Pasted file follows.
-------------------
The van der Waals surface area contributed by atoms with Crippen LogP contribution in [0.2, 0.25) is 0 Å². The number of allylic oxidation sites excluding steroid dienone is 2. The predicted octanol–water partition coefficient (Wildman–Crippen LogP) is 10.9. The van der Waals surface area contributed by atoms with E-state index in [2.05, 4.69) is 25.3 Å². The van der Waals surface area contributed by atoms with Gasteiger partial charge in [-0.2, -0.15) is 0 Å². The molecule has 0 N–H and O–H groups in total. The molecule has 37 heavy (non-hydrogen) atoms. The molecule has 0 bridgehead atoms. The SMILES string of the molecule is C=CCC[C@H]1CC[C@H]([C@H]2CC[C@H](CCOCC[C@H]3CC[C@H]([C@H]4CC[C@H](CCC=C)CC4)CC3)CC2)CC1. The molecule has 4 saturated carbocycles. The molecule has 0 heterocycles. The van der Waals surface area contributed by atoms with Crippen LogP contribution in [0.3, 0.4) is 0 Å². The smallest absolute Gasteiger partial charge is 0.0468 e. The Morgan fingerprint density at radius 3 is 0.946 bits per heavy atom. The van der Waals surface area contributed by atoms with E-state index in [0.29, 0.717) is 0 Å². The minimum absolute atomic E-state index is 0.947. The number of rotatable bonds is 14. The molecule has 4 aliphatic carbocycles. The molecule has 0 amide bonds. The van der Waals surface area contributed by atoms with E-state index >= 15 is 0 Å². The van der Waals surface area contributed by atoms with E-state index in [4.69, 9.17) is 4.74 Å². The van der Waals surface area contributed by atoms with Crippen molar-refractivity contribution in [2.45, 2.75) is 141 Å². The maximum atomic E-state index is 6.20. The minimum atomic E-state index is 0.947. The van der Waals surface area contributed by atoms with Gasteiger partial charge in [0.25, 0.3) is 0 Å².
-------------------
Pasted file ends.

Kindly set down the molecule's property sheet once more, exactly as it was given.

The van der Waals surface area contributed by atoms with Crippen LogP contribution in [0.2, 0.25) is 0 Å². The number of allylic oxidation sites excluding steroid dienone is 2. The predicted octanol–water partition coefficient (Wildman–Crippen LogP) is 10.9. The van der Waals surface area contributed by atoms with E-state index in [2.05, 4.69) is 25.3 Å². The van der Waals surface area contributed by atoms with Gasteiger partial charge in [-0.2, -0.15) is 0 Å². The molecule has 0 N–H and O–H groups in total. The molecule has 37 heavy (non-hydrogen) atoms. The molecule has 0 bridgehead atoms. The SMILES string of the molecule is C=CCC[C@H]1CC[C@H]([C@H]2CC[C@H](CCOCC[C@H]3CC[C@H]([C@H]4CC[C@H](CCC=C)CC4)CC3)CC2)CC1. The molecule has 4 saturated carbocycles. The molecule has 0 heterocycles. The van der Waals surface area contributed by atoms with Crippen LogP contribution in [0.3, 0.4) is 0 Å². The smallest absolute Gasteiger partial charge is 0.0468 e. The Morgan fingerprint density at radius 3 is 0.946 bits per heavy atom. The van der Waals surface area contributed by atoms with E-state index in [0.29, 0.717) is 0 Å². The minimum absolute atomic E-state index is 0.947. The number of rotatable bonds is 14. The molecule has 4 aliphatic carbocycles. The molecule has 0 amide bonds. The van der Waals surface area contributed by atoms with E-state index >= 15 is 0 Å². The van der Waals surface area contributed by atoms with E-state index in [4.69, 9.17) is 4.74 Å². The van der Waals surface area contributed by atoms with Crippen molar-refractivity contribution in [2.45, 2.75) is 141 Å². The maximum atomic E-state index is 6.20. The minimum atomic E-state index is 0.947. The van der Waals surface area contributed by atoms with Gasteiger partial charge in [0.25, 0.3) is 0 Å².